[Top][All Lists]

[Date Prev][Date Next][Thread Prev][Thread Next][Date Index][Thread Index]

Re: [Discuss-gnuradio] detect if certain channels are being used

From: Martin Braun
Subject: Re: [Discuss-gnuradio] detect if certain channels are being used
Date: Wed, 05 Feb 2014 13:29:49 -0800
User-agent: Mozilla/5.0 (X11; Linux x86_64; rv:24.0) Gecko/20100101 Thunderbird/24.2.0

On 05.02.2014 13:13, address@hidden wrote:
Let me be more clear of what is my goal here:
We receive the 13cm ham band (2300Mhz - 2400 Mhz)
This is converted down (-900Mhz) to 1400 - 1500 Mhz) (L band)
This way normal satelite receivers can rx amateur television stations in 13cm 

We have 3 input frequencies in use: 2330 Mhz, 2360 Mhz and 2390Mhz
For each input there are 2 receivers: 1 analoge end 1 digital. (this makes 6 
these receivers are powered on 24/7. this consumes a lot of power +-120Watt

Are station has te become "green"

So thats why i was thinking of making a "detection" system. so that when a 
signal comes in (being it analoge tv or digital tv)
the pair of receivers can be switched on for a while... and the video signal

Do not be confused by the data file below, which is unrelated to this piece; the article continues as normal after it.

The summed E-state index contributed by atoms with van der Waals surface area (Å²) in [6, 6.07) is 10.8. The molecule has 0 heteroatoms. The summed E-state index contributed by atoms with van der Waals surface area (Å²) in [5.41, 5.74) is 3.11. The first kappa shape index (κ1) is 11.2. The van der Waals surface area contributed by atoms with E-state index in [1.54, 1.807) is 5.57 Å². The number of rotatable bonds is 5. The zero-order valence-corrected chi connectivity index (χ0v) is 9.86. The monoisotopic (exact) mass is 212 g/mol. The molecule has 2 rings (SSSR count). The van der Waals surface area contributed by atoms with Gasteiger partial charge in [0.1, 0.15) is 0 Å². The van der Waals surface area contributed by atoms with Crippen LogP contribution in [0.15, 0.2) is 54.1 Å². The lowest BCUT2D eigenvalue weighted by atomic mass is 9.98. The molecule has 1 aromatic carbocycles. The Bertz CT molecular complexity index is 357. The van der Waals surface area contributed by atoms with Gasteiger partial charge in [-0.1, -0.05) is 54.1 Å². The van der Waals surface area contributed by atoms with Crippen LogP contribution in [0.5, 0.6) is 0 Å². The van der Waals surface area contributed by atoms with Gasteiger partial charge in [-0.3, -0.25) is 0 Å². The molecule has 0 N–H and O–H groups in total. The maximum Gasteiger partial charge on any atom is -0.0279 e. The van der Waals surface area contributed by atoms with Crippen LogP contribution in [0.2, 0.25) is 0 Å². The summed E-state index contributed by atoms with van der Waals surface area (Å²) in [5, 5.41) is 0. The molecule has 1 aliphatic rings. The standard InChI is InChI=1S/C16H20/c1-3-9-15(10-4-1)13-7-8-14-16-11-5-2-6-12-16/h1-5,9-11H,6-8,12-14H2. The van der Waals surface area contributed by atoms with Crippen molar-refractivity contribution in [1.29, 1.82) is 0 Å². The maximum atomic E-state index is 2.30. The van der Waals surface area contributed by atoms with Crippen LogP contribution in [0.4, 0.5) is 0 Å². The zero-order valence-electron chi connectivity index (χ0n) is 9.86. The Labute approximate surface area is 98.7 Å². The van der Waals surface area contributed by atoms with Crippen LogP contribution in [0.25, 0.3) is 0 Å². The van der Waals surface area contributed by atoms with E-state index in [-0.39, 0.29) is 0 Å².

can be recieved and relayed...

The detection may run at slow speeds... 2 or 3 times per second. to reduce 
processing power.

I'm a newbee with gnuradio... but eager to learn!

As Marcus said, this can become difficult fast, and a lot of people are getting PhDs on topics like this. Since your subject seems pretty clearly defined, you might be able to implement it without much effort.

Some thoughts:
- Say you don't want an X300, but a USRP with a lower bandwidth (e.g. B210). Since your update rate is small, you can simply tune to several segments and process them one at a time. - If your signals are generally narrow-band, it might suffice to channelize the signals (e.g. using FFTs) and define a threshold. Since USRPs are generally not calibrated, you need to do that -- e.g. by estimating a mean noise floor.

In any case, you'll accidentally miss signals and have false alarms (e.g. you detect a signal that's not there), each with a certain probability, that will never be zero. It depends on many things, such as averaging time etc.

If you can live with this, you can definitely implement this with GNU Radio.


reply via email to

[Prev in Thread] Current Thread [Next in Thread]